Since the origins of the U.S. Constitution, we’ve had an Electoral College that picks a president. States are assigned a number of electors based upon how many members they have in the House of Representatives and Senate. For example, Georgia currently has 13 congressional districts and a pair of senators, giving the state 15 votes in the presidential election.
Win the state and you win all of its Electoral College votes, no matter how close the results in the state actually are. Whether you win by a vote or a million of them, it is a “winner-take-all” system except for a few states like Maine and Nebraska, who award them by congressional district.
One problem that critics claim is that the Electoral College could depress voter turnout. If your state is strongly Republican or Democrat, there’s clearly less incentive to vote. The weaker side will get discouraged, and the stronger side may not have everyone show up, given the expected margin of victory.
It’s the same with college football; turnout is likely to be higher at games where the teams are well matched (like LSU and Alabama) instead of poorly matched (like Auburn vs. Samford).
To see if the critics are right, my students and I looked at a close election: the 2004 election, where George W. Bush and John Kerry ran a neck-and-neck race that was decided on the national level by only a pair of percentage points (51 percent to 49 percent). Turnout as a result was pretty good for an American election (60.1 percent). But couldn’t it have been higher? Or did a number of uncompetitive states hold us back?
The data seems to indicate that this is the case. Our research of states’ electoral turnout and the margin of victory shows a significant relationship between the two factors. We found that the closer the election, the greater the turnout. States where the electoral contest wasn’t very close had, on average, lower turnouts than expected. This is all happening while polls are showing the national race to be neck-and-neck, both in the popular vote and the Electoral College itself!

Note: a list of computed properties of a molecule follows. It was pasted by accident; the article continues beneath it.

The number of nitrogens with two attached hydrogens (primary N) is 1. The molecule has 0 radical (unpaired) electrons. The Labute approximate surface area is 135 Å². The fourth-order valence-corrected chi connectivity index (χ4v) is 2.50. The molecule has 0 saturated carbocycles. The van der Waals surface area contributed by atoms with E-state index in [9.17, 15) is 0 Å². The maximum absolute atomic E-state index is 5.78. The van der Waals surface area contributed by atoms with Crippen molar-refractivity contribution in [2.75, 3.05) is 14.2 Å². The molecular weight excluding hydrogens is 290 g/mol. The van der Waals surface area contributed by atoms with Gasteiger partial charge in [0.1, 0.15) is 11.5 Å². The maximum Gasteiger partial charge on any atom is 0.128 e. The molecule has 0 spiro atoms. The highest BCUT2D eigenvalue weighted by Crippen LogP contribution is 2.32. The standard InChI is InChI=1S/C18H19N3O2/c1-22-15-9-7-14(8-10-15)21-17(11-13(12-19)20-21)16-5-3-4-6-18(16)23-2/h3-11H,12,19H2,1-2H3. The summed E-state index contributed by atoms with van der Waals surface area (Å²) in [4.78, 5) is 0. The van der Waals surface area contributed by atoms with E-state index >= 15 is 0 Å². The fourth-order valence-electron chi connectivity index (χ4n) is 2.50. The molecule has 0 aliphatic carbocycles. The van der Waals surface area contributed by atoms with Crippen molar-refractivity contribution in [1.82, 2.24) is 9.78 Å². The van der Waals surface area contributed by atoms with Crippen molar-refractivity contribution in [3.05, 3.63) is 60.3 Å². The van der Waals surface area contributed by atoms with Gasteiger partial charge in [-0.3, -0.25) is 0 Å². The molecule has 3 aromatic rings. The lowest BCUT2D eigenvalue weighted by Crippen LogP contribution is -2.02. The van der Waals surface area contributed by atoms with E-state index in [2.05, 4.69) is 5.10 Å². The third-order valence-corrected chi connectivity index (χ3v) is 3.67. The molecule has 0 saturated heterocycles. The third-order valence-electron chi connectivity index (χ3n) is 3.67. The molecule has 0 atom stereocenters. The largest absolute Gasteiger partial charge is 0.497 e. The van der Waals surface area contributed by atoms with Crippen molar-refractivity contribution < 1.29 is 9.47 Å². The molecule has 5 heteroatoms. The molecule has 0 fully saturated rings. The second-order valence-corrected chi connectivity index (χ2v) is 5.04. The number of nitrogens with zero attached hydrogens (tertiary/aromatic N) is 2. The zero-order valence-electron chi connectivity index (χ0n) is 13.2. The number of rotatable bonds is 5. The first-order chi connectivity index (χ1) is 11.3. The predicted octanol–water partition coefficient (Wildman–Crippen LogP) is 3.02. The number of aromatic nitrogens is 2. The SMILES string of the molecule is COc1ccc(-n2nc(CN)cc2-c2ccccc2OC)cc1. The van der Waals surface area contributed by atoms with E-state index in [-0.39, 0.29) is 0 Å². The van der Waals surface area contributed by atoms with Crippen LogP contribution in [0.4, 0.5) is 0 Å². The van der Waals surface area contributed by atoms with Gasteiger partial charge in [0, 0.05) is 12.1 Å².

Nowhere is this more apparent than the South, where the region had a lower-than-average turnout. Only one Southern state had a turnout more than a percentage point ahead of the national average: Florida. Only one Southern state had a close race, and that was in (you guessed it) Florida, where Bush prevailed 52 percent to 47 percent.
Twelve states were decided by five percentage points or less. Of these, nine had a turnout exceeding the national average. The others (like Nevada and New Mexico) were only a few percentage points from the national average. For those who pay attention to this sort of thing, the results of the crosstabs are statistically significant.
Despite the excitement over the close 2004 election, many found themselves stuck in a state with a lopsided race, and chose to stay home. It’s like the BCS game where biased pollsters or computer glitches provide a mismatch, like USC-Oklahoma or Miami-Nebraska. Like fans and TV viewers boycotting the big game, voters are doing the same to the Electoral College, to the detriment of democracy in America.
Brock Morris, Tray Roux, Cody Pringle and Sabrina Leverette contributed to this report.
John A. Tures is associate professor of political science at LaGrange College.